Soldiers’ Newsletter, 23 October 1917

Transcription of the Soldiers' Newsletter, 23 October 1917


October 23, 1917.

To Our Friends and Former School-Mates:

School has “taken up” once more . The 8:45 a m. bell finds breathless stragglers slowly hastening to their places in Prof. Greeley’s class room; clouds of smoke and clashing chords percolate through the swinging doors of the assembly room; the House Committee furtively ferret felonious offenses to fine; the fellows play Ring Around a Rosy (or Jerry, or Ruth or Phyllis, as the case may be) in the corridors, and all seems as in the days of yore. But there is a decided difference. There are two Rolls of Honor on the Bulletin Board, and over one flies the Stars and Stripes of Old Glory; and each man whose is inscribed therein shares in the honor and loyalty we pay to the flag above. The names of the absentees are constantly on our lips and in out thoughts.· Though we miss each one of you and long for the day when we may again be a united family, we are proud to have sent so large and fine a delegation to the aid of Uncle Sam and consternation of the Kaiser.

It has been a great privilege and pleasure to have our Major with us on his brief leave from his duties at Washington.  His “costume” lent a military aspect to our halls. We have had calls from uniforms as follows:

First, Lieut. Golding, in all the glory of russet leather boots, and spurs, and all the ·latest wrinkles, was as debonair and jaunty as ever. But, withal, his face wore a hunted look , and he divulged that he was Reg. Mess Officer, and was on the trail of cooks. When last seen he was driving four Chinmen by the queues down Clark Street, heading them for Rockford.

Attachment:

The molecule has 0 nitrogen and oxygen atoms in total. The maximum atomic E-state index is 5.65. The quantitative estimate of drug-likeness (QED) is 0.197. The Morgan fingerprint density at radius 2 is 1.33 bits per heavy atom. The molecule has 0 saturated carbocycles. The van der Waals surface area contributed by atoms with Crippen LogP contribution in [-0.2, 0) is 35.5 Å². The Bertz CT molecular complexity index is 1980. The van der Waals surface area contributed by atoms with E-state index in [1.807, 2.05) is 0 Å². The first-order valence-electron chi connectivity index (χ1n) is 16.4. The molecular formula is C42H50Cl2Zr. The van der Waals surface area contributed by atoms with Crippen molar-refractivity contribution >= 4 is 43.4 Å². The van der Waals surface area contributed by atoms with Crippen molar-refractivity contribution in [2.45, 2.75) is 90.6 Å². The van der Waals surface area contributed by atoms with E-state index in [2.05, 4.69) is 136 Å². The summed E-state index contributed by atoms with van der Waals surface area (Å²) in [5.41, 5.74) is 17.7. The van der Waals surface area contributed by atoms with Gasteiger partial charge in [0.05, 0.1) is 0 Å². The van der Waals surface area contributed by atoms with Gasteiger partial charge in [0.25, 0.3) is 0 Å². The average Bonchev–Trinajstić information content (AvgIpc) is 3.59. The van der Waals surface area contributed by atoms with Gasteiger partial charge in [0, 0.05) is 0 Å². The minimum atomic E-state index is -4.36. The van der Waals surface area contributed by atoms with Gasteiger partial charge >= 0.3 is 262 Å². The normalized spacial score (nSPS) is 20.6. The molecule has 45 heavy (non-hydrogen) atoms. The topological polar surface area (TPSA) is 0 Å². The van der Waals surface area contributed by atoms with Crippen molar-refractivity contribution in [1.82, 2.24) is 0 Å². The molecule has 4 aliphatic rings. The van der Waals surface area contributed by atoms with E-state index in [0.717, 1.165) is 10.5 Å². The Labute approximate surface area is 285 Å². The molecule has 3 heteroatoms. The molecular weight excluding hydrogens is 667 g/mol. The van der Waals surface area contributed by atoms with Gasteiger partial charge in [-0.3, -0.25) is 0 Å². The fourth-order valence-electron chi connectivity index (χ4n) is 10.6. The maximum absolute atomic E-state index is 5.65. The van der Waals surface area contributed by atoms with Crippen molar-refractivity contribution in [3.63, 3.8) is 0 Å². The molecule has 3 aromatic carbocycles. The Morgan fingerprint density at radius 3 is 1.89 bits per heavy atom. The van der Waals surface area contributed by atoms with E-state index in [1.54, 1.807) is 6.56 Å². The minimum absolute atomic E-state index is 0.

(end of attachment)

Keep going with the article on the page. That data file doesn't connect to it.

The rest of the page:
Then, Max Henderson, less glistening but quite as soldierly in his private’s uniform. He spent some time with us while waiting for the army red tape to unwind sufficiently to let him out of the hospital corps and into aviation service. He has now achieved his desire and is awaiting his call for training.

Later, came Edwin C. Austin, resplendent in the uniform of Asst. Paymaster, U. S. N., on his way to the Pacific Coast. Soon after, Mr. Garten, in aviation khaki, dropped in. He, also, is waiting call.

And just at the end of the visiting day, J . R. Martin, 1st Class seaman at Great Lakes, came in.

On another day we were regaled by a “flying” visit from Jasper Ffrench, all dressed up and looking as dashing, dauntless, and da–(let some of the co-eds fill that in) as of old. He is also waiting call for the flying school, along with Messrs. Sherwood, Brown and Henderson.

Another recent visitor was our good friend Harry Jones, who has finished the ground school training at Champaign, and has now gone to the flying school at Mineola, L. I.

Franz Puterbaugh is just about finishing his course at Champaign. Mr. Wade just reports from the Aeronautic school a t Berkeley, Cal. It is predicted that we will soon have a N.U.L.S. escadrille. Being as they are who they are, they will some day make the Lafayette Escadrille tremble for their laurels.

We have received reports from the following since our last issue. There are still some among the missing. IS THAT SOMEBODY  YOU?

Howard F. Bell, ‘17, is with the 8th Reg. and has gone to Texas.

Lieut. Cole is at Camp Grant (Rockford), athletic officer of the 344th Inf. (but HE didn’t tell us so).

Lieut. Cook is reported to be in the 19th Inf. U.S.A., Fort Sam Houston (the proverbial close-mouthed oyster is a babbler beside friend Cook). Lieut. E.C. Mills is reported to be in the 19th Inf, U.S.A. Fort Sill, Okla. There must be something wrong somewhere.

Phil R. Davis is in Ambulance Co. No. 1, Camp Logan, Houston. He is managing editor of a pretentious sheet called “The Ambulancet”. We found the copy he sent us most interesting.

Lieut . Arthur Dixon has joined the Innocents Abroad and is Somewhere in France, having been selected to join the A. E . F. at the close of the 1st R. O. T. C.